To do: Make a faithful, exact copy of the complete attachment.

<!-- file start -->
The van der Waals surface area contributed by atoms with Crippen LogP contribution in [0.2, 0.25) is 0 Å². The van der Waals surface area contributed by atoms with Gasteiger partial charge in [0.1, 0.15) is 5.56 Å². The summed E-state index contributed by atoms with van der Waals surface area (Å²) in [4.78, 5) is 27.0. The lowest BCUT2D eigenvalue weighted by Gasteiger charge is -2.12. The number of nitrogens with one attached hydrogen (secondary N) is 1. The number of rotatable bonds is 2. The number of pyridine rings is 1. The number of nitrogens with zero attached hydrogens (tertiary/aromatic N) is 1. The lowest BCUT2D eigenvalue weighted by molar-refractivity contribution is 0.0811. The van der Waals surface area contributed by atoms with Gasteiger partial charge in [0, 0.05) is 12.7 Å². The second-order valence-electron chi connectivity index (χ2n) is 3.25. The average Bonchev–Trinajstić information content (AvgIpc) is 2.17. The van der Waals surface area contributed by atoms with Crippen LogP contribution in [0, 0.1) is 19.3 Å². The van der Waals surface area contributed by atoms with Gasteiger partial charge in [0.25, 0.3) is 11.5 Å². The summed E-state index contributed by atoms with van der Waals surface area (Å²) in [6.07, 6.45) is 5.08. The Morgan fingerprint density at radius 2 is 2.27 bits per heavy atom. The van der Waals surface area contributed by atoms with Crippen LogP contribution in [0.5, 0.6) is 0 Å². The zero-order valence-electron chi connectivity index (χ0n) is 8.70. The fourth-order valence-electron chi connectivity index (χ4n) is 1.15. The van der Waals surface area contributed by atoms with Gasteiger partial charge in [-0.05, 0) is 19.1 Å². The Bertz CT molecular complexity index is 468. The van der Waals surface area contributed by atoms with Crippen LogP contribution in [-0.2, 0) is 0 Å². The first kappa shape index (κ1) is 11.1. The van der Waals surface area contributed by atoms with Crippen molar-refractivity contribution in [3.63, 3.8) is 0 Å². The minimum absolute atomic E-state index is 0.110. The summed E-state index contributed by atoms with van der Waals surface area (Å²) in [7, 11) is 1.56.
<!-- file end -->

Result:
The van der Waals surface area contributed by atoms with Crippen LogP contribution in [0.2, 0.25) is 0 Å². The van der Waals surface area contributed by atoms with Gasteiger partial charge in [0.1, 0.15) is 5.56 Å². The summed E-state index contributed by atoms with van der Waals surface area (Å²) in [4.78, 5) is 27.0. The lowest BCUT2D eigenvalue weighted by Gasteiger charge is -2.12. The number of nitrogens with one attached hydrogen (secondary N) is 1. The number of rotatable bonds is 2. The number of pyridine rings is 1. The number of nitrogens with zero attached hydrogens (tertiary/aromatic N) is 1. The lowest BCUT2D eigenvalue weighted by molar-refractivity contribution is 0.0811. The van der Waals surface area contributed by atoms with Gasteiger partial charge in [0, 0.05) is 12.7 Å². The second-order valence-electron chi connectivity index (χ2n) is 3.25. The average Bonchev–Trinajstić information content (AvgIpc) is 2.17. The van der Waals surface area contributed by atoms with Crippen LogP contribution in [0, 0.1) is 19.3 Å². The van der Waals surface area contributed by atoms with Gasteiger partial charge in [0.25, 0.3) is 11.5 Å². The summed E-state index contributed by atoms with van der Waals surface area (Å²) in [6.07, 6.45) is 5.08. The Morgan fingerprint density at radius 2 is 2.27 bits per heavy atom. The van der Waals surface area contributed by atoms with Crippen LogP contribution in [0.5, 0.6) is 0 Å². The zero-order valence-electron chi connectivity index (χ0n) is 8.70. The fourth-order valence-electron chi connectivity index (χ4n) is 1.15. The van der Waals surface area contributed by atoms with Gasteiger partial charge in [-0.05, 0) is 19.1 Å². The Bertz CT molecular complexity index is 468. The van der Waals surface area contributed by atoms with Crippen LogP contribution in [-0.2, 0) is 0 Å². The first kappa shape index (κ1) is 11.1. The van der Waals surface area contributed by atoms with Crippen molar-refractivity contribution in [3.63, 3.8) is 0 Å². The minimum absolute atomic E-state index is 0.110. The summed E-state index contributed by atoms with van der Waals surface area (Å²) in [7, 11) is 1.56.